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Parke, Austin & Lipscomb Inc. v. Federal Trade Commission.

April 19, 1944


Petition for Review and Modification of an Order by the Federal Trade Commission.

Author: Chase

Before SWAN, CHASE, and CLARK, Circuit Judges.

CHASE, Circuit Judge.

The petitioner Parke, Austin & Lipscomb, Inc., is a corporation which since 1914 has been engaged in the publication and distribution of books. The petitioner Smithsonian Institution Series, Inc., is a subsidiary corporation wholly owned by Parke, Austin & Lipscomb, Inc. The petitioners Monett, Hogan and McAndrews are officers of the two corporations.

In 1926 negotiations between the Smithsonian Institution of Washington, D.C., and Parke, Austin & Lipscomb, Inc., culminated in an agreement whereby a set of books written and edited by the scholars of the Institution would be published and distributed by a subsidiary corporation to be organized by Parke, Austin & Lipscomb, Inc., for the express purpose. A quarter of a million dollars was placed in escrow by the petitioners to ensure their proper preparation and distribution of the volumes, and a ten per cent royalty was agreed upon for payment to the Smithsonian Institution.

The name of Smithsonian Institution Series, Inc., was adopted for the subsidiary corporation at the request of a member of the board of regents of the Institution, whose expressed desire was to indicate by the name adopted that a relationship existed between the Institution and its publisher, and at the same time to limit the publisher to the manufacture and distribution of books issued by the Institution and designed to make its vast resources more readily available to the American people, as a "pocket edition of the Institution in all its activities."

Preparation of the manuscript was completed in 1932, and thereafter thirteen volumes comprising the "Smithsonian Scientific Series" were published. The work was done according to the agreement by the petitioner Smithsonian Institution Series, Inc., which employed a staff of several hundred salesmen engaged solely in the distribution of the books.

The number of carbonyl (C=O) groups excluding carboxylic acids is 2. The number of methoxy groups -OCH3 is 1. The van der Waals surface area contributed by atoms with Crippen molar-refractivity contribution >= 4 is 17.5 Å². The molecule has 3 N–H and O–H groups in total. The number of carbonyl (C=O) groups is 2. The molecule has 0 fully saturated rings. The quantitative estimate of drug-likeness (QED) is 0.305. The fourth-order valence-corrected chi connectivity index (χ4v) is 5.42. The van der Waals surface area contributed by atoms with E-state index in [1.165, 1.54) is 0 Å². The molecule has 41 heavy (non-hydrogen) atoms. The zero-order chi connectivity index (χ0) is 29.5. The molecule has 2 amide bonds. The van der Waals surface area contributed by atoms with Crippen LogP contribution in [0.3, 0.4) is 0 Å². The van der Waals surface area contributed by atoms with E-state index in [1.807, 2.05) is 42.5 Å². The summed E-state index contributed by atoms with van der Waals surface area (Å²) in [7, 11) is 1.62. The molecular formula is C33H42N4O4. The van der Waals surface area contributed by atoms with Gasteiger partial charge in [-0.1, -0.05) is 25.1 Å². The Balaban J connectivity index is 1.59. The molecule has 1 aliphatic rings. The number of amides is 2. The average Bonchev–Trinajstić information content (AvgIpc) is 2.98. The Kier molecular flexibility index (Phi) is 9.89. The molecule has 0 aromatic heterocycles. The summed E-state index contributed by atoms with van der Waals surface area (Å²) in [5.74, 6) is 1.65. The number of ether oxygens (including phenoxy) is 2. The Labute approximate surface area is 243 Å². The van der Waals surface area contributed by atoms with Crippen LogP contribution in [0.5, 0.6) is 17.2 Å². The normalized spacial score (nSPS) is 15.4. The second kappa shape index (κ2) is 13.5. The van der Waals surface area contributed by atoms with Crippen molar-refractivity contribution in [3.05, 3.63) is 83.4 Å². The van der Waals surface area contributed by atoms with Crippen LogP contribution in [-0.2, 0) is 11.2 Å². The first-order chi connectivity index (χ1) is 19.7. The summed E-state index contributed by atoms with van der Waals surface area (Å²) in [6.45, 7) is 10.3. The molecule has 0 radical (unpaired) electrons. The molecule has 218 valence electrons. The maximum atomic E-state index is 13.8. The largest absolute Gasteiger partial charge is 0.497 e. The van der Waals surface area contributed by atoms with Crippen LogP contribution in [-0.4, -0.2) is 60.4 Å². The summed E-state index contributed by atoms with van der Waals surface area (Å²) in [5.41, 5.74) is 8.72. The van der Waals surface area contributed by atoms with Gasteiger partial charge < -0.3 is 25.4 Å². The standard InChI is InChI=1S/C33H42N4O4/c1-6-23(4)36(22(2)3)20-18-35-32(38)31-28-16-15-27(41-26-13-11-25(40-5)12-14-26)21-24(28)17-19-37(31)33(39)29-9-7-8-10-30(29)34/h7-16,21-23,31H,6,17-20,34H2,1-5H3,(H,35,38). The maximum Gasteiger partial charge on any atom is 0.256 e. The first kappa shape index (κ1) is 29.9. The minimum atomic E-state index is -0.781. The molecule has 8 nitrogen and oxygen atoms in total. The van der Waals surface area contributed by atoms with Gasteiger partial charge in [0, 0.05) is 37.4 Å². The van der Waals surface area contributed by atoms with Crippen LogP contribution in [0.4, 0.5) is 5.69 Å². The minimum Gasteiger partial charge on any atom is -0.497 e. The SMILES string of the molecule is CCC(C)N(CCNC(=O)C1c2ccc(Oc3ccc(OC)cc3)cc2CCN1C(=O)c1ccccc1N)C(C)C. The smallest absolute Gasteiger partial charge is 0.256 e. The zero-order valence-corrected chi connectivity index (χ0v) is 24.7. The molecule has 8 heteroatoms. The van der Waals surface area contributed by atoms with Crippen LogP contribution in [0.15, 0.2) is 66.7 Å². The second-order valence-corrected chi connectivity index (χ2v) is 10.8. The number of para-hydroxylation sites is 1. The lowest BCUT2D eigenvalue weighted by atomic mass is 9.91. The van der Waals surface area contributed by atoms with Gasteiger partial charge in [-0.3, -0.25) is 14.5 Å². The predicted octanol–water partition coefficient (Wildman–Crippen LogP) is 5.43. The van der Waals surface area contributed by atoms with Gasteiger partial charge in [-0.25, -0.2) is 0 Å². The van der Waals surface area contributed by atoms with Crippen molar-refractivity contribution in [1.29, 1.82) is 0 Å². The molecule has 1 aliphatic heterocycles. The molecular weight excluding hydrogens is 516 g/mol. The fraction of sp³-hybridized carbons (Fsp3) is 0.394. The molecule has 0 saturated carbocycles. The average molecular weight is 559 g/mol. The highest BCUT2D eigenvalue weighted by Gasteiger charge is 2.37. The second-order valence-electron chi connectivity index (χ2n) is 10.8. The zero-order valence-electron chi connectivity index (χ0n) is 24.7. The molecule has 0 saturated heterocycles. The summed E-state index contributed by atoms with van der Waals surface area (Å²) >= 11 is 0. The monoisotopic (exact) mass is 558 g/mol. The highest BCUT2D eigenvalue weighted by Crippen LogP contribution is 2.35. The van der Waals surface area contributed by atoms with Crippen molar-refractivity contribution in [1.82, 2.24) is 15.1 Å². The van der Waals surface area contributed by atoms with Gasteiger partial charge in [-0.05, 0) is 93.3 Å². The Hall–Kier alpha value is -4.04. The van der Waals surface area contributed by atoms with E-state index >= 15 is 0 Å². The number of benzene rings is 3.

Testimony taken at the hearing before the Commission's trial examiner shows that some 250,000 prospects were interviewed over a period of years and that more than 34,000 sets of books were sold to purchasers throughout the country. A number of complaints were received from time to time from persons solicited by the petitioners' salesmen, most of them asserting that they had been misled by statements made to them by the salesmen. This proceeding and the order under review were the culmination of these complaints.

The trial examiner and the Commission found that in the course of offering their books to the public the petitioners made various misleading statements and misrepresentations having the purpose and effect of causing prospective purchasers to believe that the books were published and sold by the Smithsonian Institution of Washington, D.C., that the salesmen were in the employ of the Institution, that the entire selling price accrued to it, and that only a relatively small selected group of persons were being offered an opportunity to purchase the books because by virtue of social standing or influence or some commendable deed they were specially entitled to become patrons of the Institution.

The order to cease and desist from these practices contains six parts or paragraphs and enjoins the following activities: (1) Representing that the petitioners' salesmen are employed by or directly connected with the Smithsonian Institution of Washington, D.C.; (2) representing that the books are published by the Institution and that it receives all the proceeds from sales; (3) representing to persons solicited that they have been selected from the public at large for special consideration or that they have been singled out to be patrons of the Institution; (4) making use of "patron certificates" in such a manner as to imply that the individual prospects have been specially selected for any reason or that the enterprise benefited is other than an ordinary commercial venture; (5) using the words "Smithsonian Institution" in their corporate name or in any other connection to designate a commercial enterprise which in fact is not a part of or directly connected with the Institution in Washington; and (6) representing that the petitioner is engaged in anything other than a commercial enterprise for profit.